Edible landscaping is a way of incorporating food plants in a visually appealing way to create a landscape that is multi-functional and provides returns on your investment of plant material, water, fertilizer and time. Gardeners in Cherokee County might consider incorporating edibles for a number of reasons:
♦ Sun Exposure — Ornamental beds are often the best or only location in homeowners yards that receive sufficient (at least 6 hours) sunlight for vegetables and herbs.
♦ Convenience — Ornamental plantings are often close to the areas of the yard that we use most so if your edibles are incorporated you may find using fresh ingredients easier. It is also easier to stay on top of weeds and insect issues if you are visiting the area more frequently.
♦ Reduced Grocery Costs — Many edibles, especially herbs can add to your monthly food bills if you buy from grocery stores.
♦ Improved Health — Fresh vegetables are a great source of vitamins and minerals when properly prepared and gardening can be great exercise.
The key to creating a visually appealing edible landscape is the artful combination of annuals and perennials. Most edibles are going to substitute for the use of annuals but there are some options for shrubs, vines, and small trees.
Annual Color: Rainbow chard, purple mustard, kale and lettuce can all add dramatic effect with their foliage and mid-rib color variation. Calendula and nasturtium are both edible flowers that can add color to salads and nasturtium leaves can be used in pesto. Basil comes in many varieties and colors, consider the dwarf boxwood variety to create more formal lines. Taller plants like corn or okra can be planted at the back of a garden to create height and screening.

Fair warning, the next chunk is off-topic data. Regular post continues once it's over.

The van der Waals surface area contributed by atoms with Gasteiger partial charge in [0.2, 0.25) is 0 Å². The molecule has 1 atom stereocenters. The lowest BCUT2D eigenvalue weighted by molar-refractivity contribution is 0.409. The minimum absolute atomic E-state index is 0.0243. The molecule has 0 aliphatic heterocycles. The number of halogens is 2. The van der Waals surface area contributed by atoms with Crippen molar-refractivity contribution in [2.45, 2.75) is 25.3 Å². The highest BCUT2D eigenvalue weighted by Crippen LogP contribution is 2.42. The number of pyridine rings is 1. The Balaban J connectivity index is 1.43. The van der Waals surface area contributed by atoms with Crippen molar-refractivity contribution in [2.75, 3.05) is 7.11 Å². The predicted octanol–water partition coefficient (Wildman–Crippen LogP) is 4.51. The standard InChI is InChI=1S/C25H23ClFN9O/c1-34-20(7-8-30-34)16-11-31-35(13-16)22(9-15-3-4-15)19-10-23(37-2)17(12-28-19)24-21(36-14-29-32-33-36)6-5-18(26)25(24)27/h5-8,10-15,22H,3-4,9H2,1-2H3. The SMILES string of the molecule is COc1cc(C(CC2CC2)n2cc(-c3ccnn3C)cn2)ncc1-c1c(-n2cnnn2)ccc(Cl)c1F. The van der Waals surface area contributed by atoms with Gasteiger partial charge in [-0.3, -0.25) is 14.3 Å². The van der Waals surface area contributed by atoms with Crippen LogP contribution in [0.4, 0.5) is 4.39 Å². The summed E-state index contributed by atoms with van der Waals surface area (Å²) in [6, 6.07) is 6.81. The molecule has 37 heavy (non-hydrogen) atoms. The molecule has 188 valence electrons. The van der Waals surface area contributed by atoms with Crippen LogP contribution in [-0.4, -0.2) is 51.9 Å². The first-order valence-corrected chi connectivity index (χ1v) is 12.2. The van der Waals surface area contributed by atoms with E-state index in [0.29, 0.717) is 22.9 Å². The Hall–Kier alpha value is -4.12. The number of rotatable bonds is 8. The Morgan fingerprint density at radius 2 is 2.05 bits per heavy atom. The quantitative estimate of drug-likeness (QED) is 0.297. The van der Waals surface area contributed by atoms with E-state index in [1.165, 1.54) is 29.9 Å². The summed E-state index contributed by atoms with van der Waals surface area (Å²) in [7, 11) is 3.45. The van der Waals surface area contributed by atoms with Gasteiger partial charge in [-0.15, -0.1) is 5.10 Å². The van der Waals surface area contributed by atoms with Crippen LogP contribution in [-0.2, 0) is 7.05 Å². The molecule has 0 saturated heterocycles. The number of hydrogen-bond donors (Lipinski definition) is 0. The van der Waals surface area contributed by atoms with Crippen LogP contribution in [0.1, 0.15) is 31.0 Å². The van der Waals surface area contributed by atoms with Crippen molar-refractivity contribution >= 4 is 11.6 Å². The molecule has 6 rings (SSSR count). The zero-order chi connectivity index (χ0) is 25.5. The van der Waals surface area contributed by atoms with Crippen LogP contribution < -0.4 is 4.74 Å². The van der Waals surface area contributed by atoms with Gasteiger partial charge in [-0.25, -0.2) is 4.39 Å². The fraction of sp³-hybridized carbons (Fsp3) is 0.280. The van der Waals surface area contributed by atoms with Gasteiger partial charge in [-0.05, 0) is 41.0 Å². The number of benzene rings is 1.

Ground Cover: Thyme, oregano and savory make great evergreen ground covers. Goldberg Golden Purslane and New Zealand spinach (or tetragonia) have succulent leaves and a sprawling growth habit. Strawberries will also sprawl out and cover an area as well.
Shrubs and Perennials: Blueberries have become a major cash crop in Georgia but are beautiful plants that have spring flowers, summer fruit and fall color. Pomegranate, figs and jujubes are all great plants that grow well in our area. American Hazelnut is deciduous shrub/small tree that grows well in our area. Rosemary is a great addition with its evergreen, needle-like foliage. Garden sage is also evergreen and has a wonderful softness to its leaves like a ‘dusty miller’ or lambs ear.
Edible Vines and Climbers: Structures like arbors and trellises are a great way to add interest in your garden and there are some great substitutions for the climbing rose or clematis you may have in mind. Muscadines are extremely hardy and have few problems compared to many of the bunch grapes. If you want an annual plant that is easier to control you can consider Malabar spinach, which has delicious greens and beautiful red stems. There are all types of beans that will grow rapidly and cover a structure. The Chinese Red Noodle bean will produce one- to three-foot-long burgundy beans that will amaze.
Trees: Apples are well suited for Cherokee County and can maximize a small space with a few espaliered trees. The serviceberry (juneberry) is a great alternative to a crapemyrtle and the birds will love it. Mulberries are delicious and very easy to grow; just make sure they are planted in an area where you won’t mind a mess. Asian pears and Asian persimmons are some of the easiest fruit trees to grow in terms of pest resistance.
Note: If you are looking for some great berry bushes or fruit trees to incorporate into your landscape, the Extension office has organized a pre-order fruit plant sale through March 13. Proceeds will go to establish a new educational garden and orchard project in Veterans Park.
The order form and plant descriptions can be found online here: t.uga.edu/5Hp.